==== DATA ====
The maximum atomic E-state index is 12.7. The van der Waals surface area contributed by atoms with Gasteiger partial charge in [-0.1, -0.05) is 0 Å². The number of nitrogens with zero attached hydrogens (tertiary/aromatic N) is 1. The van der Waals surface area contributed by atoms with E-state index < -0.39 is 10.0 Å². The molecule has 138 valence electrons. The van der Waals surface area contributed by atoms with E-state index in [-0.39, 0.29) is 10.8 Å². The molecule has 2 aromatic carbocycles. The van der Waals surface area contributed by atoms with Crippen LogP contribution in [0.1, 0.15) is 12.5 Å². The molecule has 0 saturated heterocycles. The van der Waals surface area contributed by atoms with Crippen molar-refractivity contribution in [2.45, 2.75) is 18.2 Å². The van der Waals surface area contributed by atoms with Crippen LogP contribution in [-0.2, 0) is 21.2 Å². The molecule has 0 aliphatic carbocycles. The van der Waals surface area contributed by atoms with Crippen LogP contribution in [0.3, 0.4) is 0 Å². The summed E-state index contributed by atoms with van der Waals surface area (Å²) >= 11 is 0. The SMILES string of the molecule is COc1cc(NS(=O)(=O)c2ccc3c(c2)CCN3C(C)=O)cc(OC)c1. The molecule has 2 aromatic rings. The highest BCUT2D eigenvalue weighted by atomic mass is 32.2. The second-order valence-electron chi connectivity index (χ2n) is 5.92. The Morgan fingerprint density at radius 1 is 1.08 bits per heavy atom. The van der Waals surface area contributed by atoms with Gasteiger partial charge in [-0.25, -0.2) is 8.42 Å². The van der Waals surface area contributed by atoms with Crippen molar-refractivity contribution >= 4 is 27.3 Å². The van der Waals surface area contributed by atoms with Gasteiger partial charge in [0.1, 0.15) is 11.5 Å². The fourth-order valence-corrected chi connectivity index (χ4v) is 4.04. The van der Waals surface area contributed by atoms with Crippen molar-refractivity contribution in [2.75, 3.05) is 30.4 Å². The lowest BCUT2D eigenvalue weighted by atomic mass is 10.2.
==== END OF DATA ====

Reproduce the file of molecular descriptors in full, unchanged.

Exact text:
The maximum atomic E-state index is 12.7. The van der Waals surface area contributed by atoms with Gasteiger partial charge in [-0.1, -0.05) is 0 Å². The number of nitrogens with zero attached hydrogens (tertiary/aromatic N) is 1. The van der Waals surface area contributed by atoms with E-state index < -0.39 is 10.0 Å². The molecule has 138 valence electrons. The van der Waals surface area contributed by atoms with E-state index in [-0.39, 0.29) is 10.8 Å². The molecule has 2 aromatic carbocycles. The van der Waals surface area contributed by atoms with Crippen LogP contribution in [0.1, 0.15) is 12.5 Å². The molecule has 0 saturated heterocycles. The van der Waals surface area contributed by atoms with Crippen molar-refractivity contribution in [2.45, 2.75) is 18.2 Å². The van der Waals surface area contributed by atoms with Crippen LogP contribution in [-0.2, 0) is 21.2 Å². The molecule has 0 aliphatic carbocycles. The van der Waals surface area contributed by atoms with Crippen LogP contribution in [0.3, 0.4) is 0 Å². The summed E-state index contributed by atoms with van der Waals surface area (Å²) >= 11 is 0. The SMILES string of the molecule is COc1cc(NS(=O)(=O)c2ccc3c(c2)CCN3C(C)=O)cc(OC)c1. The molecule has 2 aromatic rings. The highest BCUT2D eigenvalue weighted by atomic mass is 32.2. The second-order valence-electron chi connectivity index (χ2n) is 5.92. The Morgan fingerprint density at radius 1 is 1.08 bits per heavy atom. The van der Waals surface area contributed by atoms with Gasteiger partial charge in [-0.25, -0.2) is 8.42 Å². The van der Waals surface area contributed by atoms with Crippen molar-refractivity contribution >= 4 is 27.3 Å². The van der Waals surface area contributed by atoms with Gasteiger partial charge in [0.1, 0.15) is 11.5 Å². The fourth-order valence-corrected chi connectivity index (χ4v) is 4.04. The van der Waals surface area contributed by atoms with Crippen molar-refractivity contribution in [2.75, 3.05) is 30.4 Å². The lowest BCUT2D eigenvalue weighted by atomic mass is 10.2.